Successful Implementation of a Computer-Supported Collaborative Learning System in Teaching E-Commerce

Successful Implementation of a Computer-Supported Collaborative Learning System in Teaching E-Commerce

E. W. T. Ngai (Department of Management & Marketing, The Hong Kong Polytechnic University, Hung Hom, Kowloon, Hong Kong), S. S. Lam (Lee Shau Kee School of Business & Administration, The Open University of Hong Kong, Homantin, Hong Kong) and J. K. L. Poon (Hong Kong Community College, The Hong Kong Polytechnic University, Hung Hom, Kowloon, Hong Kong)
DOI: 10.4018/ijicte.2013100101
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This paper describes the successful application of a computer-supported collaborative learning system in teaching e-commerce. The authors created a teaching and learning environment for 39 local secondary schools to introduce e-commerce using a computer-supported collaborative learning system. This system is designed to equip students with additional knowledge and skills in e-commerce. In this paper, the authors focus on the practical implications of the project-based learning approach on the teaching and learning of introductory e-commerce in the business context. Results indicate that students are interested in the proposed approach, particularly in learning by doing. In conclusion, the authors describe in this paper the successful development of a project-based teamwork game environment for the teaching and learning of e-commerce in schools. This environment can enrich learning and the pedagogical use of development tools in the academe. Finally, the paper puts forward two propositions that can guide hypothesis generation in future research.
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The Internet has altered not only the way businesses are carried out but also the curricula of business schools. To equip graduates with the skills required in today's modern economy, new courses have recently been developed and integrated with existing programs to teach students the basic concepts of e-commerce. With the maturity of e-commerce technologies, an increase in the number of business transactions conducted and completed over the Internet is expected. Notably, the development of e-commerce depends on the familiarity and trust of users (Gefen, 2000). Thus, experts suggest that e-commerce education should commence as early as possible to allow students to broaden their horizons and explore the e-world. In this regard, e-commerce education should be further publicized and extended to secondary schools. However, a survey on business education at secondary and postsecondary levels indicated that the infusion of e-commerce topics into existing curricula does not adequately prepare students for roles in companies where e-commerce is an integral part of daily operations (Morrison & Oladunjoye, 2002). The situation is even worse in Hong Kong secondary schools, wherein computer literacy courses do not specifically cover e-commerce despite the inclusion information technology (IT) skills in the curriculum.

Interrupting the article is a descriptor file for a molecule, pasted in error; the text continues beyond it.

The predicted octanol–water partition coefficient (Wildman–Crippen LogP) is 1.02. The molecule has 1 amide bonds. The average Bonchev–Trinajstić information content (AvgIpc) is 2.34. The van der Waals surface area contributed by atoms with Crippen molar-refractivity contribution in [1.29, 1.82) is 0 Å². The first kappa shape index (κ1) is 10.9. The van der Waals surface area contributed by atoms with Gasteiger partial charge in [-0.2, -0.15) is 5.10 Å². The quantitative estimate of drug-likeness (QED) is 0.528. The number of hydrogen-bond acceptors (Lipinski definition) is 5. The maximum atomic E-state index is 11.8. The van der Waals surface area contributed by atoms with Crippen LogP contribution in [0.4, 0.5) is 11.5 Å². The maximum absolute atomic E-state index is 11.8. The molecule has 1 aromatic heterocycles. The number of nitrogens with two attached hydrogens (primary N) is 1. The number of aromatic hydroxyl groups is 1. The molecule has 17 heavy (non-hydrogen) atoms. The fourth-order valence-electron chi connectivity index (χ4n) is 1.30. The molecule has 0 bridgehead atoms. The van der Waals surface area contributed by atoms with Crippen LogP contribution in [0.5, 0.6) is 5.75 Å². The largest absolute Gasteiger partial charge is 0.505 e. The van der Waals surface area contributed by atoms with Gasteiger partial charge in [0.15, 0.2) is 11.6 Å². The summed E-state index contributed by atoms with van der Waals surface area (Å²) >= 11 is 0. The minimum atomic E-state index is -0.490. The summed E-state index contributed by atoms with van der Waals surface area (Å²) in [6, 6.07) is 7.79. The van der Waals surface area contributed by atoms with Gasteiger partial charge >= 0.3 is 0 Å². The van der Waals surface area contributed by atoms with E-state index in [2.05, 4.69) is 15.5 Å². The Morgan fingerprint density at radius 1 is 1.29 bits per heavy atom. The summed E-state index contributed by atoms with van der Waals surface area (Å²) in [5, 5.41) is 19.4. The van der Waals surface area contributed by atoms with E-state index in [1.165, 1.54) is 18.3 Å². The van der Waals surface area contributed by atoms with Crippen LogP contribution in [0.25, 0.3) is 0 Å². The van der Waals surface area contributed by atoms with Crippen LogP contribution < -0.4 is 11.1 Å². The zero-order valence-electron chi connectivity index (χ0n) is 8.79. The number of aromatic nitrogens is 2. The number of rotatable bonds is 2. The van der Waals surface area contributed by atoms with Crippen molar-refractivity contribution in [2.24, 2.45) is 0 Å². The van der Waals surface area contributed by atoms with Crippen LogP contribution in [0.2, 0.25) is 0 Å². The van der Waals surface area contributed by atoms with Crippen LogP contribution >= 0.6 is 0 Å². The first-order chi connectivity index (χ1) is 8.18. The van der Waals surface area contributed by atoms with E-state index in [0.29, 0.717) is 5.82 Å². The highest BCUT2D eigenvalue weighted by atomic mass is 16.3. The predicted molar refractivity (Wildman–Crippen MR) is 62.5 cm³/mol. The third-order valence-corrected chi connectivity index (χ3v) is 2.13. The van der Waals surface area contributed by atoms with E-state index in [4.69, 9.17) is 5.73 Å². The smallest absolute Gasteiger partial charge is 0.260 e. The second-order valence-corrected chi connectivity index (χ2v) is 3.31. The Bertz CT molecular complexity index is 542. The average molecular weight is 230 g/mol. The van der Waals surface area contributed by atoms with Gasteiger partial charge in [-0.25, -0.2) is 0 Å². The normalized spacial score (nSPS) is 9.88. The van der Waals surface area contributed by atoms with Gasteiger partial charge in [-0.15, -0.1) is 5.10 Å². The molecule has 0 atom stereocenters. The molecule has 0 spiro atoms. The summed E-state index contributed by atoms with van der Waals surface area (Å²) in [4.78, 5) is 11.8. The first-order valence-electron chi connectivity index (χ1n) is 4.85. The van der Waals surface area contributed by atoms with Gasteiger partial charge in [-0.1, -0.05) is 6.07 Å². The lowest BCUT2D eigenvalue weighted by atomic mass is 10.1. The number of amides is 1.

E-commerce is technologically oriented business involving multiple disciplines, most of which are discussed in universities rather than in secondary schools. The subject e-commerce is new not only to students but also to secondary school teachers. Hence, teaching the subject in the business context is considered difficult and challenging. In addition, the traditional face-to-face approach may not be useful in stimulating the interests of students. Instead of relying on the capability of secondary school teachers to handle the tasks, the teaching process can be deconstructed into a series of processes that can be provided or supported by tertiary-level teachers and IT professionals. To promote the understanding of e-commerce in secondary schools, the Hong Kong Special Administrative Region (HKSAR) government has funded teaching projects that focus on teaching e-commerce in secondary schools using non-traditional approaches. Consequently, several website design competitions for secondary students have been conducted. Most of these competitions, however, have focused either on the content value or on the attractiveness of web pages, thus overlooking the importance of practicability and applicability.

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